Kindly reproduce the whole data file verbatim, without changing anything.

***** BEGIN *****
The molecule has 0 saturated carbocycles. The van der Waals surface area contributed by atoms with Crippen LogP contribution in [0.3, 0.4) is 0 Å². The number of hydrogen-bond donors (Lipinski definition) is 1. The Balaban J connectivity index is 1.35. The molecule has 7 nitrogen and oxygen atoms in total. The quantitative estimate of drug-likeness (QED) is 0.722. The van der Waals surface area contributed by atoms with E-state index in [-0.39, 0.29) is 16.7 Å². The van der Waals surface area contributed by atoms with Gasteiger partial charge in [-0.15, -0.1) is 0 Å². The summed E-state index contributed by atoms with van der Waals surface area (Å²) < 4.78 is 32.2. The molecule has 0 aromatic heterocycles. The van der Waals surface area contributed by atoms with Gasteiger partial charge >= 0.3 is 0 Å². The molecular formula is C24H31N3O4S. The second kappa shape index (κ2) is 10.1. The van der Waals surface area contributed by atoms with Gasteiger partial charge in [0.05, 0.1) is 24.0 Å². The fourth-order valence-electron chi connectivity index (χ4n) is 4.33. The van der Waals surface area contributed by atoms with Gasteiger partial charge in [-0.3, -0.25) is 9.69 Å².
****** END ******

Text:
The molecule has 0 saturated carbocycles. The van der Waals surface area contributed by atoms with Crippen LogP contribution in [0.3, 0.4) is 0 Å². The number of hydrogen-bond donors (Lipinski definition) is 1. The Balaban J connectivity index is 1.35. The molecule has 7 nitrogen and oxygen atoms in total. The quantitative estimate of drug-likeness (QED) is 0.722. The van der Waals surface area contributed by atoms with E-state index in [-0.39, 0.29) is 16.7 Å². The van der Waals surface area contributed by atoms with Gasteiger partial charge in [-0.15, -0.1) is 0 Å². The summed E-state index contributed by atoms with van der Waals surface area (Å²) < 4.78 is 32.2. The molecule has 0 aromatic heterocycles. The van der Waals surface area contributed by atoms with Gasteiger partial charge >= 0.3 is 0 Å². The molecular formula is C24H31N3O4S. The second kappa shape index (κ2) is 10.1. The van der Waals surface area contributed by atoms with Gasteiger partial charge in [0.05, 0.1) is 24.0 Å². The fourth-order valence-electron chi connectivity index (χ4n) is 4.33. The van der Waals surface area contributed by atoms with Gasteiger partial charge in [-0.3, -0.25) is 9.69 Å².